In the pending interview, I expected that Nicklaus would cite every new father’s cliche about his newborn son growing up to be disciplined, responsible and competitive etc.
Felt Queasy in My Stomach
After all, Jack Nicklaus earned his Golden Bear monicker for his ferocious style of play more than his blond hair– a ferocious style of play that helped him already claw his way to four of his 6 masters, three of his 4 US Opens and two of his 3 British Opens.
But I was surprised to hear Jack Nicklaus saying that he felt “queasy in my stomach” when he saw his son for the first time. I was even more surprised to learn that he fainted each time he saw his first four children as newborns.
Nicklaus Always a Jittery Dad
He joked that he spent more time in the recovery room than his wife Barbara did after delivering their third child, Nancy.
At first I thought he was putting me on with all this talk of fainting. I thought he might be having a little fun with a rookie reporter. I made sure he knew I was quoting him. He clearly saw my notebook.
Then I asked him why he would want his fans to know that he got sick to his stomach seeing his newborns for the first time. Nicklaus said: “It’s a good human reaction to have.”
Jack Nicklaus clearly saw a teaching opportunity to help other dads get closer to their children, to help other busy executives take time for their kids. The headline in the Miami Herald the next day: Nicklaus Always a Jittery Dad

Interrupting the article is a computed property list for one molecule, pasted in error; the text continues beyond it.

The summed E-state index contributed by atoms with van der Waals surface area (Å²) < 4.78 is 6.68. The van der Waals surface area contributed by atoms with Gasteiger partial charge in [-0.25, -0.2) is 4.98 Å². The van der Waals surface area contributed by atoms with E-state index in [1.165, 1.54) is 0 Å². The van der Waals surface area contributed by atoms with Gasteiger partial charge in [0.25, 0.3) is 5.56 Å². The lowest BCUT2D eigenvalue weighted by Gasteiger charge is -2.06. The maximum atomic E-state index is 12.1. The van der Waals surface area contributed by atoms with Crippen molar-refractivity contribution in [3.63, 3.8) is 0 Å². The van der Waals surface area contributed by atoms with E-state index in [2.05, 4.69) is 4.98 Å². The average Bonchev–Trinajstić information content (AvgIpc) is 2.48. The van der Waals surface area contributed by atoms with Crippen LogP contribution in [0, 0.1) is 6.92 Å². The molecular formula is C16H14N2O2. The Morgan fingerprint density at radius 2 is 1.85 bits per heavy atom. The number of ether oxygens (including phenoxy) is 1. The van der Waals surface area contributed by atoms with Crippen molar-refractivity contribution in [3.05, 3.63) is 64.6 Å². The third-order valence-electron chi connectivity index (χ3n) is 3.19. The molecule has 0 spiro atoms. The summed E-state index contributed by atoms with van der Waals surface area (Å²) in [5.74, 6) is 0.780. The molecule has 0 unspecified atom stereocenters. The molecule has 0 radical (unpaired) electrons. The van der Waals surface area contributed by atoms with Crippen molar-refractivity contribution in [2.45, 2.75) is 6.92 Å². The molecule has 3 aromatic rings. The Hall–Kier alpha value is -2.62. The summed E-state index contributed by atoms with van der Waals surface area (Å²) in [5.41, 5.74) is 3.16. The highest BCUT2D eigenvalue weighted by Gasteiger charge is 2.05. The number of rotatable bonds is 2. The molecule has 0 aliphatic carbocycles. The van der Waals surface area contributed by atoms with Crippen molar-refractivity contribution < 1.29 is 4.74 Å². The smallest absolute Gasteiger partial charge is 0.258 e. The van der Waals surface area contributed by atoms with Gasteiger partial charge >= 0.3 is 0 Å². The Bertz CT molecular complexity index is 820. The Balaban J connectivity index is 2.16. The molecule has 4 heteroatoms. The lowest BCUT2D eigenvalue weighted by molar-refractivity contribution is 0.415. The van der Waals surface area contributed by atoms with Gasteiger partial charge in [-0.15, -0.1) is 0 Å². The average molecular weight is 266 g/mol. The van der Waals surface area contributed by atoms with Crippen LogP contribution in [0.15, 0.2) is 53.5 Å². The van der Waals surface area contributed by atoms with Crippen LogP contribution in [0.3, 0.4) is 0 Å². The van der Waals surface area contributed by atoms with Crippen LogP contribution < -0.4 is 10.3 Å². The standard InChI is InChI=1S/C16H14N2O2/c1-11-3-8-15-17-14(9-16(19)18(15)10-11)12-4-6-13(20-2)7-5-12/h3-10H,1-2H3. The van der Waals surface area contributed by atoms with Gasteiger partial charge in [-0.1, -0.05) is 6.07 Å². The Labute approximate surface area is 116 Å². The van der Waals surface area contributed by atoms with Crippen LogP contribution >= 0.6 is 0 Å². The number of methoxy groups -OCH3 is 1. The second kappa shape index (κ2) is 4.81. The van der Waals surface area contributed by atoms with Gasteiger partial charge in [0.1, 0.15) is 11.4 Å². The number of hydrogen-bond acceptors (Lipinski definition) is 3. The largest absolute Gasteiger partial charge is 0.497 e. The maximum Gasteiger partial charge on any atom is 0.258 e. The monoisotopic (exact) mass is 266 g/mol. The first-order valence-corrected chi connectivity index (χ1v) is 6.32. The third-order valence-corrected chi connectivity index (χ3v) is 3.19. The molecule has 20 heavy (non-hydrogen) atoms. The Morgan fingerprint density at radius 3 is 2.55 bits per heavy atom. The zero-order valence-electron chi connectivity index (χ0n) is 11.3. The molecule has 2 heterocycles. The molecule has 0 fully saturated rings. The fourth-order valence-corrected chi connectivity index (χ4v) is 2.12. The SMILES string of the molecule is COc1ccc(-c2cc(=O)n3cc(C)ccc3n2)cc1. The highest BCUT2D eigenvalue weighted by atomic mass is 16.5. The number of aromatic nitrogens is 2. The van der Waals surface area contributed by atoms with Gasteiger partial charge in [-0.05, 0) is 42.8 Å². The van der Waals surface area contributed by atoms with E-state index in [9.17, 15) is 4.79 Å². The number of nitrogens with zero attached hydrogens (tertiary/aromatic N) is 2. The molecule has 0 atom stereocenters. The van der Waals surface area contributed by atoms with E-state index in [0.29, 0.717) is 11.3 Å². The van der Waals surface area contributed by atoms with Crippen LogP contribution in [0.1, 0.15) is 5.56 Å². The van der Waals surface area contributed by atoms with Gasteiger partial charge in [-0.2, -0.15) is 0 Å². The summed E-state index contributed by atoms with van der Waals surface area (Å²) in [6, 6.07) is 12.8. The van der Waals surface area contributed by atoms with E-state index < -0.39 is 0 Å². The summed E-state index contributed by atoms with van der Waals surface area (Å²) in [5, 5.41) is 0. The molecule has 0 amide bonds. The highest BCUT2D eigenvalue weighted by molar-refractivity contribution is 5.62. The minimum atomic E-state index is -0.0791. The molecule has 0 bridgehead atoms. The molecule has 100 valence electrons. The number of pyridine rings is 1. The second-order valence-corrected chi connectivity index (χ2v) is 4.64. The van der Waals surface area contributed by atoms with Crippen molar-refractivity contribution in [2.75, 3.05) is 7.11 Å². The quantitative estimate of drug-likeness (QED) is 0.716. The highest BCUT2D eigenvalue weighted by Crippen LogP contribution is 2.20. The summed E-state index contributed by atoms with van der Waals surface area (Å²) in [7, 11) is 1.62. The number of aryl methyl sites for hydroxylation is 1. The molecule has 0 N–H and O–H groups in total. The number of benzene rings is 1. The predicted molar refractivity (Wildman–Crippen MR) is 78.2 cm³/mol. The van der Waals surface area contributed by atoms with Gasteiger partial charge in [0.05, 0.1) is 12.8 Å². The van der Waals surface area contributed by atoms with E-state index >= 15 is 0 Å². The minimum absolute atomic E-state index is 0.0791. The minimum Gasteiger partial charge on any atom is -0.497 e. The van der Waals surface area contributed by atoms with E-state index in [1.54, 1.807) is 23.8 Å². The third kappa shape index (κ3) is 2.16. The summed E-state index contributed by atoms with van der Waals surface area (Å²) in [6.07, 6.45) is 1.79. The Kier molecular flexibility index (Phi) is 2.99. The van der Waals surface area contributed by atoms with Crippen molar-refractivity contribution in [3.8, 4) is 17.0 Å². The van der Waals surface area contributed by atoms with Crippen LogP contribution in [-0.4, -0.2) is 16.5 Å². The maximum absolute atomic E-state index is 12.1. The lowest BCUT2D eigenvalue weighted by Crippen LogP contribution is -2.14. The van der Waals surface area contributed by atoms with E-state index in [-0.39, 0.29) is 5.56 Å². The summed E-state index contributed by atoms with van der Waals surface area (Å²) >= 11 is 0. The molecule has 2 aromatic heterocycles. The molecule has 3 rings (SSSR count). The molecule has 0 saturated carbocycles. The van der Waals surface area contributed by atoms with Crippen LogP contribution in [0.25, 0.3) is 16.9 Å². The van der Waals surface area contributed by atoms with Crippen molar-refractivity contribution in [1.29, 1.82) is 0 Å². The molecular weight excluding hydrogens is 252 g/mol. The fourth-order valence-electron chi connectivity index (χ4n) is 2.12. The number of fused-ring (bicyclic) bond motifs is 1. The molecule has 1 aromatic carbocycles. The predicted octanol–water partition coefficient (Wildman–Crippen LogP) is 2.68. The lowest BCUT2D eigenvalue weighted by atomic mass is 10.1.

But 20 days later Jack Nicklaus had no jitters on the golf course. He won the PGA Championship and became professional golf’s greatest player, surpassing Bobby Jone’s record for most major championships with a then record 4-stroke margin of victory.
Father & Son
Yet, Nicklaus says his most significant memory of that victory is when his thenfour year old son Gary came running out on the 18th green and gave his dad a big hug after Jack had just finished the third round.
Somehow I now know he was not kidding.
Embrace Your Feelings
After all, Jack Nicklaus embraced his feelings. He didn’t try to mask them or hide behind his fame. He could have played-tough-guy-for-the-reporter. He didn’t. He could have brushed off the reporter with a vexing “call my PR people for an interview.” He didn’t.
He could have surrounded himself with an entourage of staff people. He didn’t. Instead, Jack Nicklaus showed up wearing none of the trappings of his celebrity.
He taught me a significant personal leadership lesson: be true to yourself. Be real. And it will pay off handsomely on and off the job.
(Do you think Tiger Woods would have reacted the same way as Jack Nicklaus did to a reporter infringing on a very personal moment? Me neither.)
At any rate, what would you have done? Let ‘s say you’re the business equivalent of Jack Nicklaus. You’re the darling of Wall Street. Your face is all over the magazine covers. You’re the most requested talking head on the TV business shows. You’re at a the top of your game.
It would take a strong leader to let his or her feelings show. On and off the stage. In and out of the arena. Are you that strong to be that weak? Think of Jack Nicklaus to show you the way.
Be vulnerable and keep your leadership skills in mint condition.